Trends in the share of Kenya’s Total External and Domestic Public Debt Stock to GDP, across political regimes (1999 – 2018)


Post Date: 02 May 2019   |   Category: Debt   |   Hits: 806


Debt management options, among other strategies, entail maintaining a targeted ratio between the external versus internal debt stock. The underlying reasoning behind this strategy is, first, to minimize on the external risks such as fluctuations in the exchange rate in the case of heavy external borrowing and secondly, to minimize on subdued economic activities in the domestic market that may result in the case of heavy domestic borrowing.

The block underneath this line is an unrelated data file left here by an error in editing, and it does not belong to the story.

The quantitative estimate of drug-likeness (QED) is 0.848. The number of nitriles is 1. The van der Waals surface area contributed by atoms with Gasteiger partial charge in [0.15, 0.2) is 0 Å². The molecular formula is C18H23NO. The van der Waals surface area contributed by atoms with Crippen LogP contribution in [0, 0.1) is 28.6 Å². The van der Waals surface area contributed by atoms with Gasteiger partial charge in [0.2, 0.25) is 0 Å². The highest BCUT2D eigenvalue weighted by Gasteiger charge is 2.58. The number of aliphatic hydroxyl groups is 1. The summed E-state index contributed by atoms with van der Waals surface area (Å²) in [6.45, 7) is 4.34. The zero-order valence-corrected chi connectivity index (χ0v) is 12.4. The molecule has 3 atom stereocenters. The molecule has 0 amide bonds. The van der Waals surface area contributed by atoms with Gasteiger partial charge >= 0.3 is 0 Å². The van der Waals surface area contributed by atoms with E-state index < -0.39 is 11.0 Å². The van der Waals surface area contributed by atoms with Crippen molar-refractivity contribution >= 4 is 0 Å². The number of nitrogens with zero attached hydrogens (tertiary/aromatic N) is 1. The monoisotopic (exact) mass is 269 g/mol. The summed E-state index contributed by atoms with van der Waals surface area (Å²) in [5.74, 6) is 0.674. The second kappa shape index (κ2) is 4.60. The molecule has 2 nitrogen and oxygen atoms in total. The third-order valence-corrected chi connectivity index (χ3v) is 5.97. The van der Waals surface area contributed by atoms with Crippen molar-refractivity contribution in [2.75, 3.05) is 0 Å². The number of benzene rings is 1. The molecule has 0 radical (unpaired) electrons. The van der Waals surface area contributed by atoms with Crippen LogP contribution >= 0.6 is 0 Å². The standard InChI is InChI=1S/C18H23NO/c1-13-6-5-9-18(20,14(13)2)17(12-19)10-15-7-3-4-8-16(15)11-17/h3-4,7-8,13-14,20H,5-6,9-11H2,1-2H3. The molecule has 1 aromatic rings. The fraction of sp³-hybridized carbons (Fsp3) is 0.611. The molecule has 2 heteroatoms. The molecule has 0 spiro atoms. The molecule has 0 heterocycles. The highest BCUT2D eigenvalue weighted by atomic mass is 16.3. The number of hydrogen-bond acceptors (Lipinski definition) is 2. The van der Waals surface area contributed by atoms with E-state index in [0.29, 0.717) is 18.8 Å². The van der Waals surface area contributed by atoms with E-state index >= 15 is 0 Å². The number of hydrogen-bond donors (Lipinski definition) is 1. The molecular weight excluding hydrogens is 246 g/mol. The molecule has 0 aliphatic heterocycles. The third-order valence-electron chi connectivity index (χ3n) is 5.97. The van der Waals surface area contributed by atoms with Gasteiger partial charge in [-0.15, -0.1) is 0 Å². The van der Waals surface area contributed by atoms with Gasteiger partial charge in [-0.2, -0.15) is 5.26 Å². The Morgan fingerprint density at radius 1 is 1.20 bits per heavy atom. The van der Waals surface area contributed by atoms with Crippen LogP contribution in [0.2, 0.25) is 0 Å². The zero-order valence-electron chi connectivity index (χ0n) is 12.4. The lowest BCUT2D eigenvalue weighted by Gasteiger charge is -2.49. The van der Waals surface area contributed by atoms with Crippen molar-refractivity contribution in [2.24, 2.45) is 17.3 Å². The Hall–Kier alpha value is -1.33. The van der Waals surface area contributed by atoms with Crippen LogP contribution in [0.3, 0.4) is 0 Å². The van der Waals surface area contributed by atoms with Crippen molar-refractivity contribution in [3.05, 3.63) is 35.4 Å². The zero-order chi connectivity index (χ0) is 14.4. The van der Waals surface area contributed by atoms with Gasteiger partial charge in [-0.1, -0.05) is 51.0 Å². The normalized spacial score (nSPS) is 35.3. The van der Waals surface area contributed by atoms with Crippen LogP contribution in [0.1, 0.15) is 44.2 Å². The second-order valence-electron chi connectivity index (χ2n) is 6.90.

Source: Author’s compilation from various sources 

Number of the week: 50:51 Domestic to External ratio

Trends in the debt-to-GDP ratios for external and domestic debt as shown above depict a particular pattern.

  • In the Moi’s regime the average domestic debt-to-GDP ratio was 22% compared to 37.5% external. This implies heavy external borrowing proportion averages 63%
  • On the other hand, Kibaki’s regime average domestic debt-to-GDP ratio was 22.1% compared to 23.9% external, implying fairly domestic – external balancing. The external proportion averaged 52%, which is 11 percentage points below the Moi’s regime.
  • In the Uhuru’s regime, the average domestic debt-to-GDP ratio was 25.5% compared to 26.5% external. This implies heavy external borrowing proportion averages 51% implying relatively fair spit.